Lamb. A lovely meat, particularly when prepared the right way. My grandmother, all Scottish, would cook me lamb chops. And cook them. And keep cooking them.
Why do Scots use mint jelly with lamb? It’s to lubricate your teeth so you have a fighting chance to penetrate meat that is just a tad tough.
Supermarkets have not helped the lamb image. They have offered up less than ideal meat that, when cooked, produces the “lamby” smell that makes heads turn. The wrong way.
Suzen loves lamb, too. She cannot get her clients to consider lamb for Cooking by the Events. They just won’t do it.
So, we do. On weekends, when we cook for ourselves and our friends, we buy great lamb, we don’t overcook it, and we relish every bite. This recipe is a perfect appetizer, one that is naturally paired with a stiff cocktail — and you’ll find one of those at this blog this weekend featuring grilled peaches and bourbon.
Start with this appetizer, offer a rich risotto for the main course, and finish with a fresh fruit tart. That’s a meal to treasure.
Grilled Lamb Chops with Glazed Shitake Mushrooms
Servings: 2 to 4
Preparation Time: 45 minutes
- ½ cup Pedro Ximenez vinegar or sherry vinegar
- 2 tablespoons unsalted butter
- 2 tablespoons extra-virgin olive oil, plus more for brushing
- 1 pound shitake mushrooms, stems discard and caps sliced
- Kosher salt and freshly ground black pepper
- 1 rack of lamb spareribs (about 1 pound) cut into individual ribs
In a .small saucepan, simmer the vinegar over moderately low heat until reduced slightly to ⅓ cup, about 5 minutes.
In a large skillet, melt the butter in the 2 tablespoons of olive oil. Add the mushrooms and cook over high heat , turning once until golden, about 5 minutes. Add 3 tablespoons of the reduced vinegar and cook over low heat until the mushrooms are nicely glazed and tender, about 3 minutes. Season with salt and pepper.
Light a grill or preheat the broiler. Brush the ribs with olive oil and season with salt and pepper. Grill the ribs over moderate heat, turning occasionally, until light charred and cooked through, about 2 minutes a side. Brush the ribs with the remaining vinegar and grill, turning until nicely glazed about 1 more minute. Transfer the ribs to a platform and serve the mushroom alongside.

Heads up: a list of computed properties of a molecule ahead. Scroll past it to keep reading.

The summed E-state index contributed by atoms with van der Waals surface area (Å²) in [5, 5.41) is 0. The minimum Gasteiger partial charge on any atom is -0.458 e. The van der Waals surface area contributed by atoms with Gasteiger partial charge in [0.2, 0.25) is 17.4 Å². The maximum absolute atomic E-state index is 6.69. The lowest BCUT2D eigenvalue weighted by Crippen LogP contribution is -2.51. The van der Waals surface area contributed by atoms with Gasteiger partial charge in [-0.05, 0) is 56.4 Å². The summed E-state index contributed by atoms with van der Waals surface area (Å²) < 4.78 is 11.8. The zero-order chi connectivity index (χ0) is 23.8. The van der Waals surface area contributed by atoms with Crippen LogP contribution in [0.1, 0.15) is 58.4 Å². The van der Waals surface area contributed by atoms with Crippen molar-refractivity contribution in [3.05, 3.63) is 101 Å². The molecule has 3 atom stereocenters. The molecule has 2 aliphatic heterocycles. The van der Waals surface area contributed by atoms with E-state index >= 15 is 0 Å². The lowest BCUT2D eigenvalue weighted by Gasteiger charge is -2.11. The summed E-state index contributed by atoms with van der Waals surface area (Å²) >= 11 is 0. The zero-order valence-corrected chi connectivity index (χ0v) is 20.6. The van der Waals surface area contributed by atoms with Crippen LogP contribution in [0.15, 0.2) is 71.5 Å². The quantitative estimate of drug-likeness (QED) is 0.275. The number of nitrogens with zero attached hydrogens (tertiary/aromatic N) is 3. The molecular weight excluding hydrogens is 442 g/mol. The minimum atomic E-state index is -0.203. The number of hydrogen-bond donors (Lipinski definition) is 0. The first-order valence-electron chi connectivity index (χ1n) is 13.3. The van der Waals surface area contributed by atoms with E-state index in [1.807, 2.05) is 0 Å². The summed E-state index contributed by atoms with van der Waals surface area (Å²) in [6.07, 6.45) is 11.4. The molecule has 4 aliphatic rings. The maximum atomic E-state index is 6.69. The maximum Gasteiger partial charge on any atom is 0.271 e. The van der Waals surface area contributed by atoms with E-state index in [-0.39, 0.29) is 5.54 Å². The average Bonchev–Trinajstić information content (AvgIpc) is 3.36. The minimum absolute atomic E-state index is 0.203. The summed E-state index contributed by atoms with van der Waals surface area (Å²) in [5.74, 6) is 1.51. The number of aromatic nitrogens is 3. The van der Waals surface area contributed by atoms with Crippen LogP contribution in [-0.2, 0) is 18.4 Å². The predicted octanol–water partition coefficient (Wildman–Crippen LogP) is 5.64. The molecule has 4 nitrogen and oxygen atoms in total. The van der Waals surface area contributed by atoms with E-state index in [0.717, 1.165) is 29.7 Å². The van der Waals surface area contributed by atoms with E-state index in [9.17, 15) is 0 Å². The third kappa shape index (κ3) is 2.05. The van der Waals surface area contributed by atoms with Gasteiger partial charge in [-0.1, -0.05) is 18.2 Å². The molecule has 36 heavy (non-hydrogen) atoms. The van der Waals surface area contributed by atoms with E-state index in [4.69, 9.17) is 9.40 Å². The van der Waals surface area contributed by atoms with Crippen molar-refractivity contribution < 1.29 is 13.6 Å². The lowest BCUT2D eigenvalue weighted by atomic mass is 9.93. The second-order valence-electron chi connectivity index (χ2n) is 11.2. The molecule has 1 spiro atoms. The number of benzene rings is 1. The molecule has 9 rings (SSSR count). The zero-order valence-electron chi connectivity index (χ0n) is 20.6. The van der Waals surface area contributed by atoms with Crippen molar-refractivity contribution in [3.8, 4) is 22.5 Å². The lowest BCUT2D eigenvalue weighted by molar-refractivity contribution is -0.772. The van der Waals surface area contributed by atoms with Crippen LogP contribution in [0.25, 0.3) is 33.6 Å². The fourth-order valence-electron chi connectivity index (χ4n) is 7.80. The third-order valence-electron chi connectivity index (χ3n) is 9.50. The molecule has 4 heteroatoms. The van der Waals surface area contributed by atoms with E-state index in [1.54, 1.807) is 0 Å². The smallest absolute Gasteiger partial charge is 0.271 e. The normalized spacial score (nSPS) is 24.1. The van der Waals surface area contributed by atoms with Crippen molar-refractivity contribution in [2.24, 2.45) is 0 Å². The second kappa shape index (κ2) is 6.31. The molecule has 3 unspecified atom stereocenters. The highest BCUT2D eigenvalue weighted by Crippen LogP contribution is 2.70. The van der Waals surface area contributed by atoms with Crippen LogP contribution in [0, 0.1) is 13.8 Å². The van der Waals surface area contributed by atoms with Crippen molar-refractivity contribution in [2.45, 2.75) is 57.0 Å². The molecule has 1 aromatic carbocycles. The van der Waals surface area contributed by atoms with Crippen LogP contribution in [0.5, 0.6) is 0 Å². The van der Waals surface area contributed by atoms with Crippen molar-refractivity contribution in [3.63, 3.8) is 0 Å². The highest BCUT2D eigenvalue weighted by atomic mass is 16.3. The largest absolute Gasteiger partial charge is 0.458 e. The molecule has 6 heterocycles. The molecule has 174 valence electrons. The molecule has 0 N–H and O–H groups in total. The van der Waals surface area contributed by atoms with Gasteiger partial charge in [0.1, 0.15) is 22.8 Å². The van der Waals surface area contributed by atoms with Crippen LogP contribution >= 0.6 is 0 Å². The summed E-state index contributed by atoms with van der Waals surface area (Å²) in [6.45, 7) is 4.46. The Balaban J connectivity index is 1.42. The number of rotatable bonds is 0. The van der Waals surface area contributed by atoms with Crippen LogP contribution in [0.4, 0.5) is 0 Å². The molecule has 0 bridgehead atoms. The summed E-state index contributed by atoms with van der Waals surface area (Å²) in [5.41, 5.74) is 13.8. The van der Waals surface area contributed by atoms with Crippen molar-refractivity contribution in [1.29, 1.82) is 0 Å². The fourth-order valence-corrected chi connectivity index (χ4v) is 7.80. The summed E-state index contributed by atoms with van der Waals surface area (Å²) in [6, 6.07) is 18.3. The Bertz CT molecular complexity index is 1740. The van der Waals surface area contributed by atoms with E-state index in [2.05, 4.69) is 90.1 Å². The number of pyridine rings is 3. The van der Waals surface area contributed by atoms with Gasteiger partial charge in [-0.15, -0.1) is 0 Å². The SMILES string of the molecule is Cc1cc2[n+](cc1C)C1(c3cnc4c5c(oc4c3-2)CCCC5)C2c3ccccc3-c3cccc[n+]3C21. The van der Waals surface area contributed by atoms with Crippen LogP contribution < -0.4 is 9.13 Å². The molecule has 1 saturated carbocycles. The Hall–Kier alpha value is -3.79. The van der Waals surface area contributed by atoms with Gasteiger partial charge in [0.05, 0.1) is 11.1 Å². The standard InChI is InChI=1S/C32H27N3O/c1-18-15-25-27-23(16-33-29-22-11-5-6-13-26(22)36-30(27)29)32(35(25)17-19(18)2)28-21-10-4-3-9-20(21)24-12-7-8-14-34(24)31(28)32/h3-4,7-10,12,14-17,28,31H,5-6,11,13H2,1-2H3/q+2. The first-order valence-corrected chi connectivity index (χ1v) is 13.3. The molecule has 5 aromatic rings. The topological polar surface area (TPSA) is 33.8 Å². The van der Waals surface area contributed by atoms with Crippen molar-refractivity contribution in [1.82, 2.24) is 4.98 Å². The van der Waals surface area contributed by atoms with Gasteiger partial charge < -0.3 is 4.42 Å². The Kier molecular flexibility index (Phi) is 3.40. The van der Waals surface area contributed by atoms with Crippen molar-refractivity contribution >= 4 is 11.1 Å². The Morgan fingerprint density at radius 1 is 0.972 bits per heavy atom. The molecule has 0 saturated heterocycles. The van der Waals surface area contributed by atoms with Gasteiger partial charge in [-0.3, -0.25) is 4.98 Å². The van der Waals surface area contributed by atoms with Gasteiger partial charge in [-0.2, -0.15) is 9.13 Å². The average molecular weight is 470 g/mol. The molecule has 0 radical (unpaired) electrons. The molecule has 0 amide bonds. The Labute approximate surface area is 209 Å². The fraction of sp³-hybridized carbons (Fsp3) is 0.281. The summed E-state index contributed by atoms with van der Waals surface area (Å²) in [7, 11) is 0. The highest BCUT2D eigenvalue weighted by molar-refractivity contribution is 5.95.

The total cooking time for a chops of different thicknesses are shown in the following table, with credit to Steven Raichlen.
[ahm-wp-tabular id=8878 template=Web2]
Sources: Food and Wine Cocktails 2012 and The Barbecue Bible by Steven Raichlen
I know, lamb is not an everyday dish. And for many it’s an acquired taste. There is, of course, the British-inspired route of having one bite of mint jelly for every bite of lamb. And then there are better paths.
At our recent course on wood oven cooking at Stone Turtle in Maine, we had leg of lamb done two ways: a traditional Greek style with olive oil and rosemary and then this yogurt-coated treat. The yogurt and overnight resting create a soft, almost silky texture to the lamb. It’s lamb like you’ve never had. No mint jelly is needed. Or even wanted.
At Stone Turtle, we cooked this in a wood oven at 500° for about 90 minutes. For the home oven, we suggest 450° for 90-120 minutes. Of course, after about 60 minutes, you’ll want to take the internal temperature with an instant read thermometer. You’re looking for 135° for lamb that is not overdone and dry. Be sure to rest the meat, tented in foil, for 20 minutes. The temperature will still rise a bit, and you’ll have a range of doneness to please every palette. If someone should ask for well done and dry, just open another bottle of wine.
Yogurt Leg of Lamb
Yield: 10 servings
- 5-6 pound semi-boneless leg of lamb
- 1 cup Yogurt (Greek style, whole milk if possible)
- 2 tablespoons fresh mint leaves, coarsely chopped
- Juice of 1 Lemon
- 1 garlic clove, finely minced
Combine all ingredients in a bowl. Rub down lamb leg and wrap in plastic wrap.
Refrigerate for 24 hours. Remove from refrigerator 1 hour before cooking. Preheat your oven to 450°F.
Unwrap and gently wipe off any excess yogurt. Rub leg with a light coating of olive oil. Place on a rack in a heavy roasting pan. Remove most traces of yogurt from the surface of the meat.
Roasting time is about 90-120 minutes hours. Check internal temperature, looking for 135° F. Do not overcook. Lamb is best when slightly pink.
Remove from oven, cover with aluminum foil and let rest 20 minutes before cutting.
Source: Meat: Stone Turtle Baking and Cooking School